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Newcastle Herald
Newcastle Herald
Alanna Tomazin

Ausgrid postpones planned works in Hunter amid heatwave conditions

Ausgrid has postponed its planned works for the Hunter. File pictures

AS a heatwave sweeps across the Hunter energy company Ausgrid has postponed its planned works in the region for Thursday.

Heatwave conditions are set to persist for large swathes of the country with a cool change not expected until later in the week.

Ausgrid Group Executive for Operations Matthew Sweeting said reviewing and cancelling works is part of their standard planning for hot conditions.

"The safety of our customers and our staff is our priority during these periods of extreme weather," he said.

In places where temperatures are forecast to reach 37 degrees planned maintenance work is usually cancelled, except in cases where customers agree to the work going ahead, he said.

Ausgrid is urging customers to prepare now for the higher temperatures to stay cool and save money by setting air conditioning to the correct temperature and use the power save mode if available.

"The optimum range for air conditioning is between 23 and 26 degrees and every degree of cooling below that can add up to 10 per cent to your running costs," Mr Sweeting said.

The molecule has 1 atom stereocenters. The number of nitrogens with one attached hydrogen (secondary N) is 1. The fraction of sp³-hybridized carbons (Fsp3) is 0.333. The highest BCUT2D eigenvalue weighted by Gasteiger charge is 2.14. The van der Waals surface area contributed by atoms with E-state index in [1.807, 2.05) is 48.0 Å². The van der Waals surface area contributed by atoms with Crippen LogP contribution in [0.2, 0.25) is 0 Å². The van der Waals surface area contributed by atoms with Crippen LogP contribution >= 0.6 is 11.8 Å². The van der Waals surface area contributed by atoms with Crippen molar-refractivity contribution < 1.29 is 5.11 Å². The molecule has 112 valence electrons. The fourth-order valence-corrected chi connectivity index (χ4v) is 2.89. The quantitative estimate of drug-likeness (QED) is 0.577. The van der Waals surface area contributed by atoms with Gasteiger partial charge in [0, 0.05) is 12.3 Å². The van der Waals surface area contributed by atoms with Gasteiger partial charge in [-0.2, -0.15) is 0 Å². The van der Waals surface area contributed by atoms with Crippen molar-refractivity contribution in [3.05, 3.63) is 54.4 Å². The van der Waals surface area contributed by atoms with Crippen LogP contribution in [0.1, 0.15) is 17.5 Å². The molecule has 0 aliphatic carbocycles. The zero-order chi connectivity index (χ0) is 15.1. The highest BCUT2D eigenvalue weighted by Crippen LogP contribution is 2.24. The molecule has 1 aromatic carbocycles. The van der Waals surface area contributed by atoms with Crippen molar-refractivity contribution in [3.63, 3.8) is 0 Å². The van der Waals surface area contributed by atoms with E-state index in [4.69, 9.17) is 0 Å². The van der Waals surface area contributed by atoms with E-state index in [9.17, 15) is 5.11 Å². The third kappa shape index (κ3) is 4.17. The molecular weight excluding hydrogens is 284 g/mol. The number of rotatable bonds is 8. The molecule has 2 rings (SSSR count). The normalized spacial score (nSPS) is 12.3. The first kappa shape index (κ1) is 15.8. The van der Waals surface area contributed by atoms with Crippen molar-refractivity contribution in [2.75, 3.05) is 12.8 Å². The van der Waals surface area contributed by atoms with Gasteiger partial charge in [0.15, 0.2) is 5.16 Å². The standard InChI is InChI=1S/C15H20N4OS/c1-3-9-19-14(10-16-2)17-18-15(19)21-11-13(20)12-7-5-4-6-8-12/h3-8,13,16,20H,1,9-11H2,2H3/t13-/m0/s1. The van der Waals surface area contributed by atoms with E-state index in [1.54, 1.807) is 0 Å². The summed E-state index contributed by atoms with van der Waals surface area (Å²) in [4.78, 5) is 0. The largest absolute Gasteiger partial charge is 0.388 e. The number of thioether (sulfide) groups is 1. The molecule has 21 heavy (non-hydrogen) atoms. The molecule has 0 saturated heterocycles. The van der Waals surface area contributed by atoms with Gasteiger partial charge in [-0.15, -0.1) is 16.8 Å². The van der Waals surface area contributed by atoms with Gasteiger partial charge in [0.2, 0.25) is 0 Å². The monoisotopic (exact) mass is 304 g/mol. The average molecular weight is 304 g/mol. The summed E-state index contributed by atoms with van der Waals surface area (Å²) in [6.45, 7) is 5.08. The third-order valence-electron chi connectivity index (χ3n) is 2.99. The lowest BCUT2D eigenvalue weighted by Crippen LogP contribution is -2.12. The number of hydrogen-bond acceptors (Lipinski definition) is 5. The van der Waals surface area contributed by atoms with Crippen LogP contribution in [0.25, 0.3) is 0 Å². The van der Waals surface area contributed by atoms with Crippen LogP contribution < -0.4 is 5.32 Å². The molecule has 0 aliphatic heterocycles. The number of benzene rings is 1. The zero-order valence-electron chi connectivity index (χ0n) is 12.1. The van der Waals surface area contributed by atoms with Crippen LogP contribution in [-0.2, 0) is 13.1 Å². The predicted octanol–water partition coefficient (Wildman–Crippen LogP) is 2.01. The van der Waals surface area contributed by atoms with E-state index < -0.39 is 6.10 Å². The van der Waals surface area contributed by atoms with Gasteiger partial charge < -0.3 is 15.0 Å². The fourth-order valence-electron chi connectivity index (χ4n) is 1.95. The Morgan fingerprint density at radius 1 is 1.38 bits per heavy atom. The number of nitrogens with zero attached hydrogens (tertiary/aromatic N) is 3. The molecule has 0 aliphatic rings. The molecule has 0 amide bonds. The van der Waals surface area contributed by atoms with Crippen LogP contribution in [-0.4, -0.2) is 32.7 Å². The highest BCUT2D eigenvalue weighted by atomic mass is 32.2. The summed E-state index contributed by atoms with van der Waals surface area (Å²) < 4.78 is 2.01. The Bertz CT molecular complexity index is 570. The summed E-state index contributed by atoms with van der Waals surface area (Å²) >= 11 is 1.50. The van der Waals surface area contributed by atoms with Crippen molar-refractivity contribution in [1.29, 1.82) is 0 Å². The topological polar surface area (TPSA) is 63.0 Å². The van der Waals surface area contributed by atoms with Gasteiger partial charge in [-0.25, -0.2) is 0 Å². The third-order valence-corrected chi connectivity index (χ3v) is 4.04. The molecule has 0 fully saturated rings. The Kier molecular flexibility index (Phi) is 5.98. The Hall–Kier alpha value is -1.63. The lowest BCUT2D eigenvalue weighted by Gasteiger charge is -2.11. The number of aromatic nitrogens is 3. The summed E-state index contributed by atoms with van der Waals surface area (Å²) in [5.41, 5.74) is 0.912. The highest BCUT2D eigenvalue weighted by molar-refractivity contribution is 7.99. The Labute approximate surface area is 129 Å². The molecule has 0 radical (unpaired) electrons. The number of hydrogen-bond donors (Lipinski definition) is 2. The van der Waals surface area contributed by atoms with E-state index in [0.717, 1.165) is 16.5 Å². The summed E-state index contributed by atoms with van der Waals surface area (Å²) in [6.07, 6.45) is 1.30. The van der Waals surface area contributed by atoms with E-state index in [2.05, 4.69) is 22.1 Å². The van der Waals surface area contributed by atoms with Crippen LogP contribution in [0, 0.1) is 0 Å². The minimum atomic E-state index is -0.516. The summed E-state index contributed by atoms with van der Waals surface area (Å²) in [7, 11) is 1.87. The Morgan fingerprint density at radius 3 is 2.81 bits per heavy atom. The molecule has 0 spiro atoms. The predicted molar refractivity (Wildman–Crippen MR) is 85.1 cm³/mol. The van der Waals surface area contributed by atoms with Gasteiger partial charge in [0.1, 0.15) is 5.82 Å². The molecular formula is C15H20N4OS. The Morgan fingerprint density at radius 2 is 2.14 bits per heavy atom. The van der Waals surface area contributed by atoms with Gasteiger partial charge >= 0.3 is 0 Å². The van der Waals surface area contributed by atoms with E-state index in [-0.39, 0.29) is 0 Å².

Senior bureau meteorologist Dean Narramore said the heatwave was unlikely to lead to record-breaking highs, but temperatures in some areas were likely to be similar to those experienced during the 2019-20 Black Summer bushfire season.

"A lot of those areas saw temperatures around 48-49 degrees at the time, whereas those inland areas are now looking at probably 47-48 degrees," he said.

"We could even get back to back 39 degrees at Newcastle which is a little bit unusual there and even Maitland getting into the low 40s," Mr Narramore said.

Regional centres including Armidale, Moree, Nowra, Orange and Wollongong are all set to bear the brunt of the heat.

The NSW Rural Fire Service said it expects to see elevated fire conditions towards the end of the week and emergency services have urged people to watch out for signs of heat stroke or heat exhaustion.

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